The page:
Objective: Examine associations between a range of sleep problems and academic performance in a national sample of collegiate athletes. Participants: Data were obtained from the National College Health Assessment of US college/university students from 2011–2014 (N = 8,312 collegiate athletes). Methods: Univariate comparisons for all sleep variables and demographics were stratified across GPA, using one-way ANOVA for continuous variables and chi-square for categorical variables. Multinomial logistic regression models, with GPA as outcome (reference = A) and sleep variable as predictor, were examined and adjusted for age, sex, and survey year. Ordinal regression examined a 1-level change in GPA associated with each sleep variable, adjusted for covariates. Results: Sleep difficulty was associated with increased likelihood of B/C averages. Initial-insomnia was associated with increased likelihood of B/C, and D/F averages. Tiredness was associated with increased likelihood of B/C, and D/F averages. Conclusions: Sleep problems are highly prevalent and associated with poorer academic performance in collegiate athletes.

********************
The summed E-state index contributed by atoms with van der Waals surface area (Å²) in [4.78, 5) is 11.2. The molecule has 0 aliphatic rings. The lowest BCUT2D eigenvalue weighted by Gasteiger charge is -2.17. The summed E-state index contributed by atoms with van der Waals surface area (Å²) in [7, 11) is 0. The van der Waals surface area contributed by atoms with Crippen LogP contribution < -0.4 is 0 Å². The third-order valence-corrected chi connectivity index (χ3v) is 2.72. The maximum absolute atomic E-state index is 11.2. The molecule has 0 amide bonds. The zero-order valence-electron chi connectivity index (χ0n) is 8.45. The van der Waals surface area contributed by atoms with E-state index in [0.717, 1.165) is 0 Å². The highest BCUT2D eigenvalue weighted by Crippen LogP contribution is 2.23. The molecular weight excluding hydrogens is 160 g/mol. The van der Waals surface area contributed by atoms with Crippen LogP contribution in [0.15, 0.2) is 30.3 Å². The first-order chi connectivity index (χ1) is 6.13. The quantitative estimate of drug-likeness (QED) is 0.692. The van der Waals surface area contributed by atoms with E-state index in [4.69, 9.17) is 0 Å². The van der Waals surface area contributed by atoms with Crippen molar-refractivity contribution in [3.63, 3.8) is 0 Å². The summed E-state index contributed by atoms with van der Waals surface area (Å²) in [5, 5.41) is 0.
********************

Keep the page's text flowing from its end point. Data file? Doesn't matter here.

- academic performance
- Collegiate athletes
- sleep problems
ASJC Scopus subject areas
- Public Health, Environmental and Occupational Health